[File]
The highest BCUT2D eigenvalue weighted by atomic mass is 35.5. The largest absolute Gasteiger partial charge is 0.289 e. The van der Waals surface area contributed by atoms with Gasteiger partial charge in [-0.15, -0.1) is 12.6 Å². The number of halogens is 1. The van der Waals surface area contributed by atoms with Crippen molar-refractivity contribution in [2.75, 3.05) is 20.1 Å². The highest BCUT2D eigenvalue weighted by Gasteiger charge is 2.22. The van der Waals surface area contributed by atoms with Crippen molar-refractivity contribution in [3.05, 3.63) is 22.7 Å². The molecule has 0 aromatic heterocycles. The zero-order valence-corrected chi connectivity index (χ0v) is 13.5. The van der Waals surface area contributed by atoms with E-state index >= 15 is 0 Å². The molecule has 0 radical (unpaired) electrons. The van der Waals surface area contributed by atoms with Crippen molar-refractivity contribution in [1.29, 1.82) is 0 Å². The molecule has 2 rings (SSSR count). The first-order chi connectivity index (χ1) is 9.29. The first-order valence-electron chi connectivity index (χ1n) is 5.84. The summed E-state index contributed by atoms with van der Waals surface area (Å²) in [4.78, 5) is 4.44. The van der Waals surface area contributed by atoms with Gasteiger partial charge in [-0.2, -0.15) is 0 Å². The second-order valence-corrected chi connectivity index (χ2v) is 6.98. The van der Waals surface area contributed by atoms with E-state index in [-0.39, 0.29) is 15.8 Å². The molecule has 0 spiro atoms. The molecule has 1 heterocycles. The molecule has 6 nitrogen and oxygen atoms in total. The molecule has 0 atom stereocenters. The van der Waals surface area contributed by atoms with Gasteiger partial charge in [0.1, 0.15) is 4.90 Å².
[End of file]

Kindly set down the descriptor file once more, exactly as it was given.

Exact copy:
The highest BCUT2D eigenvalue weighted by atomic mass is 35.5. The largest absolute Gasteiger partial charge is 0.289 e. The van der Waals surface area contributed by atoms with Gasteiger partial charge in [-0.15, -0.1) is 12.6 Å². The number of halogens is 1. The van der Waals surface area contributed by atoms with Crippen molar-refractivity contribution in [2.75, 3.05) is 20.1 Å². The highest BCUT2D eigenvalue weighted by Gasteiger charge is 2.22. The van der Waals surface area contributed by atoms with Crippen molar-refractivity contribution in [3.05, 3.63) is 22.7 Å². The molecule has 0 aromatic heterocycles. The zero-order valence-corrected chi connectivity index (χ0v) is 13.5. The van der Waals surface area contributed by atoms with E-state index >= 15 is 0 Å². The molecule has 0 radical (unpaired) electrons. The van der Waals surface area contributed by atoms with Crippen molar-refractivity contribution in [1.29, 1.82) is 0 Å². The molecule has 2 rings (SSSR count). The first-order chi connectivity index (χ1) is 9.29. The first-order valence-electron chi connectivity index (χ1n) is 5.84. The summed E-state index contributed by atoms with van der Waals surface area (Å²) in [4.78, 5) is 4.44. The van der Waals surface area contributed by atoms with Gasteiger partial charge in [-0.2, -0.15) is 0 Å². The second-order valence-corrected chi connectivity index (χ2v) is 6.98. The van der Waals surface area contributed by atoms with E-state index in [-0.39, 0.29) is 15.8 Å². The molecule has 0 spiro atoms. The molecule has 1 heterocycles. The molecule has 6 nitrogen and oxygen atoms in total. The molecule has 0 atom stereocenters. The van der Waals surface area contributed by atoms with Gasteiger partial charge in [0.1, 0.15) is 4.90 Å².